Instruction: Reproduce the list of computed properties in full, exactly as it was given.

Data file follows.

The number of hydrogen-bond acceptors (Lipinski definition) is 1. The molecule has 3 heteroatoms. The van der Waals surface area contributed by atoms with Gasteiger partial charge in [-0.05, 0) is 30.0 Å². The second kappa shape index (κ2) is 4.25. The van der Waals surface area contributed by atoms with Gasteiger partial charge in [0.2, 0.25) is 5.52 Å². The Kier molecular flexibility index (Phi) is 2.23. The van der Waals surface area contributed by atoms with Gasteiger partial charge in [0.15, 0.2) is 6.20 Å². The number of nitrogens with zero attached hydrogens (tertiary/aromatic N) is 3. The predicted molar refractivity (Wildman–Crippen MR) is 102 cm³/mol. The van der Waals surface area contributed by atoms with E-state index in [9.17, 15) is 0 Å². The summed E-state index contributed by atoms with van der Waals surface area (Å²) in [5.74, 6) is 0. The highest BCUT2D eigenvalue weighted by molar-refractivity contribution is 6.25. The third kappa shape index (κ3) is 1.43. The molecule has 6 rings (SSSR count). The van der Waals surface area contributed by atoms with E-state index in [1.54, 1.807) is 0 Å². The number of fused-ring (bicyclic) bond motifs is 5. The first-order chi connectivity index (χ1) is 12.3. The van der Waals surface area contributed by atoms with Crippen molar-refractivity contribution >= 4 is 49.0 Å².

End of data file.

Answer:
The number of hydrogen-bond acceptors (Lipinski definition) is 1. The molecule has 3 heteroatoms. The van der Waals surface area contributed by atoms with Gasteiger partial charge in [-0.05, 0) is 30.0 Å². The second kappa shape index (κ2) is 4.25. The van der Waals surface area contributed by atoms with Gasteiger partial charge in [0.2, 0.25) is 5.52 Å². The Kier molecular flexibility index (Phi) is 2.23. The van der Waals surface area contributed by atoms with Gasteiger partial charge in [0.15, 0.2) is 6.20 Å². The number of nitrogens with zero attached hydrogens (tertiary/aromatic N) is 3. The predicted molar refractivity (Wildman–Crippen MR) is 102 cm³/mol. The van der Waals surface area contributed by atoms with E-state index in [9.17, 15) is 0 Å². The summed E-state index contributed by atoms with van der Waals surface area (Å²) in [5.74, 6) is 0. The highest BCUT2D eigenvalue weighted by molar-refractivity contribution is 6.25. The third kappa shape index (κ3) is 1.43. The molecule has 6 rings (SSSR count). The van der Waals surface area contributed by atoms with E-state index in [1.54, 1.807) is 0 Å². The number of fused-ring (bicyclic) bond motifs is 5. The first-order chi connectivity index (χ1) is 12.3. The van der Waals surface area contributed by atoms with Crippen molar-refractivity contribution >= 4 is 49.0 Å².